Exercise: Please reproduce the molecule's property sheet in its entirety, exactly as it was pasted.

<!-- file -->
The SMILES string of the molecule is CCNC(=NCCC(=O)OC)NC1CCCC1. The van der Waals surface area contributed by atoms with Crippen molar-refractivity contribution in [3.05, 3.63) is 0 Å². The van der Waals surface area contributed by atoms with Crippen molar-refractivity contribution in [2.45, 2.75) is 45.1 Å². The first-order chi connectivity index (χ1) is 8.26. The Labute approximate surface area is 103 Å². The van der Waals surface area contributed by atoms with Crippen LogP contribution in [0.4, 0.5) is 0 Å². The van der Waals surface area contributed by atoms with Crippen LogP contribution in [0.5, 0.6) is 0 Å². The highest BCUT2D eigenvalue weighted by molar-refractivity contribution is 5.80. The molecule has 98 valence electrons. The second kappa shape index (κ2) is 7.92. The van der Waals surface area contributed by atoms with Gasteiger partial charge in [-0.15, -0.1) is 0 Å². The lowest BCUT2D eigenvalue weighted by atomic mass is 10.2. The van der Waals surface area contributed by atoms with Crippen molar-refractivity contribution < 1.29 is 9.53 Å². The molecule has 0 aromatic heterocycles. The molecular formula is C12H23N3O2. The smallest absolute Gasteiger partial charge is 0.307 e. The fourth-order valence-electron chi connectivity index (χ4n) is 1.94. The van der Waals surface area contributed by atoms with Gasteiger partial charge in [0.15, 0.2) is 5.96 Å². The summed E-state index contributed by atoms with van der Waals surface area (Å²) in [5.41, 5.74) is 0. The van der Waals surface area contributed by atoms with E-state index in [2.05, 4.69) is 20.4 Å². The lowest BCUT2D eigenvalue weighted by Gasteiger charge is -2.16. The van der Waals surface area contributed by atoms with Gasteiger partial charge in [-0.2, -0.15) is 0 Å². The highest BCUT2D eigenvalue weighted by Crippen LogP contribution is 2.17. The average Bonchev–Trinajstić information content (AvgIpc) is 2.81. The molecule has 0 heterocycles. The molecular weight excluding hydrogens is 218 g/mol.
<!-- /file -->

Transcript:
The SMILES string of the molecule is CCNC(=NCCC(=O)OC)NC1CCCC1. The van der Waals surface area contributed by atoms with Crippen molar-refractivity contribution in [3.05, 3.63) is 0 Å². The van der Waals surface area contributed by atoms with Crippen molar-refractivity contribution in [2.45, 2.75) is 45.1 Å². The first-order chi connectivity index (χ1) is 8.26. The Labute approximate surface area is 103 Å². The van der Waals surface area contributed by atoms with Crippen LogP contribution in [0.4, 0.5) is 0 Å². The van der Waals surface area contributed by atoms with Crippen LogP contribution in [0.5, 0.6) is 0 Å². The highest BCUT2D eigenvalue weighted by molar-refractivity contribution is 5.80. The molecule has 98 valence electrons. The second kappa shape index (κ2) is 7.92. The van der Waals surface area contributed by atoms with Gasteiger partial charge in [-0.15, -0.1) is 0 Å². The lowest BCUT2D eigenvalue weighted by atomic mass is 10.2. The van der Waals surface area contributed by atoms with Crippen molar-refractivity contribution < 1.29 is 9.53 Å². The molecule has 0 aromatic heterocycles. The molecular formula is C12H23N3O2. The smallest absolute Gasteiger partial charge is 0.307 e. The fourth-order valence-electron chi connectivity index (χ4n) is 1.94. The van der Waals surface area contributed by atoms with Gasteiger partial charge in [0.15, 0.2) is 5.96 Å². The summed E-state index contributed by atoms with van der Waals surface area (Å²) in [5.41, 5.74) is 0. The van der Waals surface area contributed by atoms with E-state index in [2.05, 4.69) is 20.4 Å². The lowest BCUT2D eigenvalue weighted by Gasteiger charge is -2.16. The van der Waals surface area contributed by atoms with Gasteiger partial charge in [-0.2, -0.15) is 0 Å². The highest BCUT2D eigenvalue weighted by Crippen LogP contribution is 2.17. The average Bonchev–Trinajstić information content (AvgIpc) is 2.81. The molecule has 0 heterocycles. The molecular weight excluding hydrogens is 218 g/mol.